As Parliament returns and a technically ‘new government’ has been formed, it’s worth taking a look at the economy to understand the state of play for the Prime Minister.

Boris Bounce

Following a Conservative party majority win in the general election, on Thursday the Pound reportedly experienced a ‘Boris bounce’ and briefly reached the dizzy heights of 1.351 against the US dollar, its highest value since late 2018. It was reported that this boost was a sign that the UK economy was now on a clearer path towards Brexit and providing some much sought after certainty. However, the Pound was quoted lower against all its major rivals at the time of writing this blog on back to 1.311.


Given that many parts of the aerospace sector supply chain purchase in dollars, it might be a surprise that companies have not yet overwhelmingly reported benefiting from the declining value of sterling compared to the dollar experienced in recent months.

At a time of mixed feelings from exchange rate indicators, Brexit uncertainty is continuing to have an impact on both businesses and consumers. Consumer spend slightly declined in the run up to the leave date of 31 October and GDP grew just 0.3% in the third quarter of 2019. Similarly, in Q3 the manufacturing sector failed to grow, and services remained the main driver for growth in the three months to September 2019.

Manufacturing output continued to weaken into Q4 as global demand and particularly eurozone demand for UK goods slowed. UK firms once again found themselves unwinding stock following the second Brexit extension beyond October 2019. Manufacturing output contracted 0.7% in the three months to October, compared to the previous three months; reflecting high Brexit uncertainties as well as a global industrial downturn.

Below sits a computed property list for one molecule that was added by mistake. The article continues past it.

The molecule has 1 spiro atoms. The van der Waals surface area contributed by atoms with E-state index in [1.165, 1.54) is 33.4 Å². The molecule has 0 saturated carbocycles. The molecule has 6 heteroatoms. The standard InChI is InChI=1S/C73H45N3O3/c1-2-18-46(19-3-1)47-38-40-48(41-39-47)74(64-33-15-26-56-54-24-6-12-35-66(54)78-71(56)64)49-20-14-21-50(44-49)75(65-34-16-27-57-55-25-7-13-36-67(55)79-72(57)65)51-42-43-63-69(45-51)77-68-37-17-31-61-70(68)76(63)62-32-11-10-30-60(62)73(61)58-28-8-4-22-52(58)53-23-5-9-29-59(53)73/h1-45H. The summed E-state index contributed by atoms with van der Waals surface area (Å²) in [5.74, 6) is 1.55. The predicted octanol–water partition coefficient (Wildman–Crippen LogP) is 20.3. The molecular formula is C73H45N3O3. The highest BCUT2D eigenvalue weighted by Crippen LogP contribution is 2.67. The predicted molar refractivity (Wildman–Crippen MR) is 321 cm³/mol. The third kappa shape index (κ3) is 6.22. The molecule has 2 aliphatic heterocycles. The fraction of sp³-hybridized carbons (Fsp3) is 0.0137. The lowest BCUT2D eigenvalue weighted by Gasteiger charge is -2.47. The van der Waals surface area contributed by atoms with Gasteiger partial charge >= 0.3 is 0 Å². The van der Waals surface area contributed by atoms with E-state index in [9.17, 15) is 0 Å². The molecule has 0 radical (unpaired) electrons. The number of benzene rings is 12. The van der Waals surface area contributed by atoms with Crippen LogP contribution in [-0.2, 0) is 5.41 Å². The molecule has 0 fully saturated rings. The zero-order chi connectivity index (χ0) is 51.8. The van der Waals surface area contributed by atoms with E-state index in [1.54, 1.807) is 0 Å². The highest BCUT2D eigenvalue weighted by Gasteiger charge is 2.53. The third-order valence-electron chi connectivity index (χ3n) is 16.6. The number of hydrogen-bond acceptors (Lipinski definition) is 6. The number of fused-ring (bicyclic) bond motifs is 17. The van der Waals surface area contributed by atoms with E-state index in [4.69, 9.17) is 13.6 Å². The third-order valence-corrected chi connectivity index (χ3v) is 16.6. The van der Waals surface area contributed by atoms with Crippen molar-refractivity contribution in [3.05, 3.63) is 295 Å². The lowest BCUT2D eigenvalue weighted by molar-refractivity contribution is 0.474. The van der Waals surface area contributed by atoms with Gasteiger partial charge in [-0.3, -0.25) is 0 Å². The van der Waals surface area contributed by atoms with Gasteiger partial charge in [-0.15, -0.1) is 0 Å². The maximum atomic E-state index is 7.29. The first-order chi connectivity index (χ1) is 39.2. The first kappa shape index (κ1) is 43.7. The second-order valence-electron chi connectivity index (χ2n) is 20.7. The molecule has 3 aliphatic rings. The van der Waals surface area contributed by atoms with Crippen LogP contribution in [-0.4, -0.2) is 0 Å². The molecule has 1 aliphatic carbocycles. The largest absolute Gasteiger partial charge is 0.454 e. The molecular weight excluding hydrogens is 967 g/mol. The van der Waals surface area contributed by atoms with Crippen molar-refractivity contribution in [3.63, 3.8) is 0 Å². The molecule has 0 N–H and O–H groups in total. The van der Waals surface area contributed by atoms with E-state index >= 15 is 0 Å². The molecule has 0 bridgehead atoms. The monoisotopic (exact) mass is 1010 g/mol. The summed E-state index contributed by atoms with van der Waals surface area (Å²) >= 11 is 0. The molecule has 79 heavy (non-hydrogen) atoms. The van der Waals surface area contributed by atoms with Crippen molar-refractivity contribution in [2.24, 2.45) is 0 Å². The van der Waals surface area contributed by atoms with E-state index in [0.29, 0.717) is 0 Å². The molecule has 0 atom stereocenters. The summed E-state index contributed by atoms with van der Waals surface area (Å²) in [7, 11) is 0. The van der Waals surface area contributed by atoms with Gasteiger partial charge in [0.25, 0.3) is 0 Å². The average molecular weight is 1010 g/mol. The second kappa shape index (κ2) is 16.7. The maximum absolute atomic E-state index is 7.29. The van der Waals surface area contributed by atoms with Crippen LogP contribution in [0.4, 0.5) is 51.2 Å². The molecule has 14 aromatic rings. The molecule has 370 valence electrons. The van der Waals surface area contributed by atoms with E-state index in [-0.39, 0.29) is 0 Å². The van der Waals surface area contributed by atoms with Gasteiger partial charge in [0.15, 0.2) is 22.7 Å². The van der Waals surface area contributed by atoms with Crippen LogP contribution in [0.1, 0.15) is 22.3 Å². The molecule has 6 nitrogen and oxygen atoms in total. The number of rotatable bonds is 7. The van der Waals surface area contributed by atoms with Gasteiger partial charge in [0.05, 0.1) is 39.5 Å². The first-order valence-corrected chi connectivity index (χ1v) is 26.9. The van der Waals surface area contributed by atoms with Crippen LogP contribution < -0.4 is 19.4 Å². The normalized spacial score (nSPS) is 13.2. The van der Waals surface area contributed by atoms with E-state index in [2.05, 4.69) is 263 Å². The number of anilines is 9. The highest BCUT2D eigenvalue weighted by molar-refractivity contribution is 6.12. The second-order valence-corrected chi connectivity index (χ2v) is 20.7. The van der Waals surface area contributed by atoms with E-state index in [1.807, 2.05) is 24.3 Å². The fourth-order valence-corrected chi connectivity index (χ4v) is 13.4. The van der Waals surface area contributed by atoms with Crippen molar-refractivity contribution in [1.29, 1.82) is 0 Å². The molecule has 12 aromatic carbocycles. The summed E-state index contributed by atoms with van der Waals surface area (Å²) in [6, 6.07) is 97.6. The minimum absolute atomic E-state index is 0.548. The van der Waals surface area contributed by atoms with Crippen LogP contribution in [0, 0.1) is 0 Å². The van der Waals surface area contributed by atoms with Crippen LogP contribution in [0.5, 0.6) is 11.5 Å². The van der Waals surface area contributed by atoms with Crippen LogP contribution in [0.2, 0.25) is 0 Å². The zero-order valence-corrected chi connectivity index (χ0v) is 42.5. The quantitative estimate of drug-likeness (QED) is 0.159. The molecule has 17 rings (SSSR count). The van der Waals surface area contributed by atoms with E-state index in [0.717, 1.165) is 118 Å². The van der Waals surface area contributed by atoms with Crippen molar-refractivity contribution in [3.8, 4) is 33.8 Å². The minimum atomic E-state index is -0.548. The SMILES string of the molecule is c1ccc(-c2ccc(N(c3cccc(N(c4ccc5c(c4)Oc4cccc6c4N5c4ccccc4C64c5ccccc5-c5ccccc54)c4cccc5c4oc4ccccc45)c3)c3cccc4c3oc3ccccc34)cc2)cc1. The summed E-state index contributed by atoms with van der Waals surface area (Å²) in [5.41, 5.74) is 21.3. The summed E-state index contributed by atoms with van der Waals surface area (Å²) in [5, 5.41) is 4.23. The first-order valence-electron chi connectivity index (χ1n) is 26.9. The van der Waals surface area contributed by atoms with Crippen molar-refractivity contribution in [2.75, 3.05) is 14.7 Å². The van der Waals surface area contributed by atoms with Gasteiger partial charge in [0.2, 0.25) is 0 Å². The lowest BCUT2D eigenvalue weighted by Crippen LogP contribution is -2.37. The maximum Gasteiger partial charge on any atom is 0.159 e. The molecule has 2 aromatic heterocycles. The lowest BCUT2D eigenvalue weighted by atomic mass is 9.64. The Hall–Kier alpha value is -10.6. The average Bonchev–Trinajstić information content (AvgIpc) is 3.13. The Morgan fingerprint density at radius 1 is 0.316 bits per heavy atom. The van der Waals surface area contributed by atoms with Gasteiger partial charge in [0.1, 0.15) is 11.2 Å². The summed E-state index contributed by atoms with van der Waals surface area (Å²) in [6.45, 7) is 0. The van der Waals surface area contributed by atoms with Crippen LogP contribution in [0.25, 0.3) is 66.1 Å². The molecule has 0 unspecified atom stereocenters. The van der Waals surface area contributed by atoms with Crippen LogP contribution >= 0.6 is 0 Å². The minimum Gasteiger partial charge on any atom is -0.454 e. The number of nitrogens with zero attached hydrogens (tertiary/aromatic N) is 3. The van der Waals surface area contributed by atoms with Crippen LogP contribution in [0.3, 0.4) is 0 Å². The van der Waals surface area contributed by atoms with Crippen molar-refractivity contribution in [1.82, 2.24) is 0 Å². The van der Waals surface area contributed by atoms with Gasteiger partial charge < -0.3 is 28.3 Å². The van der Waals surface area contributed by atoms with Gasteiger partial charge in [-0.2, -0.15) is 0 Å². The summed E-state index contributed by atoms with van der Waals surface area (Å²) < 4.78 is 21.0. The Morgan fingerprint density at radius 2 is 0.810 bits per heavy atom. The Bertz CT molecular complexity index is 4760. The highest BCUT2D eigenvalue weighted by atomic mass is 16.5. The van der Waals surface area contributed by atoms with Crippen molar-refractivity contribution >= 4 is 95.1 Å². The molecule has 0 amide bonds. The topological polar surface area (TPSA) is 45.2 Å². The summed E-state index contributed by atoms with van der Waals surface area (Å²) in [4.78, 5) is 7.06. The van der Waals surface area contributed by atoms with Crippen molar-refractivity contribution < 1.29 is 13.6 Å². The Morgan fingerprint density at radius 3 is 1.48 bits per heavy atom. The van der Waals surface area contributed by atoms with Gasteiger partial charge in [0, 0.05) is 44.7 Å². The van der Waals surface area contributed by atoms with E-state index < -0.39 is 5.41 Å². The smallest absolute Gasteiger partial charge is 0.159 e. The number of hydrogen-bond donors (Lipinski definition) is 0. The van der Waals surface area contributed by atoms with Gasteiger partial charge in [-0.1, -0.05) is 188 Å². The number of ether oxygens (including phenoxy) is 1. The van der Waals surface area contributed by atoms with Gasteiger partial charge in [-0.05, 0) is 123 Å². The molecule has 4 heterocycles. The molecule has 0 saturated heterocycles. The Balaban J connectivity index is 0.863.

Aerospace shows some resilience

However, in amongst a difficult time for the majority of manufacturing sectors, aerospace manufacturing, which had been in decline since January 2019, grew 1.4% on the month to September 2019. The first look at data for October 2019 also shows an increase on the month for both aerospace manufacturing at 0.5% and service and repair of 3.9%, this could also be signs of confidence returning to the industry or a slight boost from potential Brexit stockpiling in September and October. The combined sector output remains 6.5% behind this time a year ago, with a number of UK and global factors believed to be contributing to small but significant slowdown.

So, what does it mean for the new government as official data sends mixed signals? Well, uncertainty for now at least still exists. The next few months and the ability of the government to bring about a successful Brexit deal underpins all the growth forecasts for 2020, which are still only predicting 1.2% UK GDP growth as investment remains subdued across sectors and as far as the rest of 2019 looks, manufacturing growth for 2019 overall is predicted to be a bleak 0.3% , but demand for goods in aerospace and other sectors such as plastics and chemicals remains strong. So as ever, we wait and see.